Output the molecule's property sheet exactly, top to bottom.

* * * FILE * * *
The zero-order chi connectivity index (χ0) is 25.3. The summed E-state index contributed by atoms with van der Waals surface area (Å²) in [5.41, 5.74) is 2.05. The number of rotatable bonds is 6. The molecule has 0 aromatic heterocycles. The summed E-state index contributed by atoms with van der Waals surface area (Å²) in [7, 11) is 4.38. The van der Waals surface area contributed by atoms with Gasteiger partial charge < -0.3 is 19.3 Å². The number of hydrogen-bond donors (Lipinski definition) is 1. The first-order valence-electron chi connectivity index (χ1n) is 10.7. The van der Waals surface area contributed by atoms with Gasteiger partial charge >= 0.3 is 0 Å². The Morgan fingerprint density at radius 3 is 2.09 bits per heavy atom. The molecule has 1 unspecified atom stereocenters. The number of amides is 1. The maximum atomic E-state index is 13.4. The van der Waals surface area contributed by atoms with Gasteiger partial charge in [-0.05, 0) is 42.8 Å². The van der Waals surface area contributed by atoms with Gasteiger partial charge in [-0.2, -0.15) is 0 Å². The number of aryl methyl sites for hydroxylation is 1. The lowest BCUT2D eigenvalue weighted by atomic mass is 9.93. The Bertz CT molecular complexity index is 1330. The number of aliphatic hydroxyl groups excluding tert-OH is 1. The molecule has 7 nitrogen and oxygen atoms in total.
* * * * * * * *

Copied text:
The zero-order chi connectivity index (χ0) is 25.3. The summed E-state index contributed by atoms with van der Waals surface area (Å²) in [5.41, 5.74) is 2.05. The number of rotatable bonds is 6. The molecule has 0 aromatic heterocycles. The summed E-state index contributed by atoms with van der Waals surface area (Å²) in [7, 11) is 4.38. The van der Waals surface area contributed by atoms with Gasteiger partial charge < -0.3 is 19.3 Å². The number of hydrogen-bond donors (Lipinski definition) is 1. The first-order valence-electron chi connectivity index (χ1n) is 10.7. The van der Waals surface area contributed by atoms with Gasteiger partial charge >= 0.3 is 0 Å². The Morgan fingerprint density at radius 3 is 2.09 bits per heavy atom. The molecule has 1 unspecified atom stereocenters. The number of amides is 1. The maximum atomic E-state index is 13.4. The van der Waals surface area contributed by atoms with Gasteiger partial charge in [-0.05, 0) is 42.8 Å². The van der Waals surface area contributed by atoms with Gasteiger partial charge in [-0.2, -0.15) is 0 Å². The number of aryl methyl sites for hydroxylation is 1. The lowest BCUT2D eigenvalue weighted by atomic mass is 9.93. The Bertz CT molecular complexity index is 1330. The number of aliphatic hydroxyl groups excluding tert-OH is 1. The molecule has 7 nitrogen and oxygen atoms in total.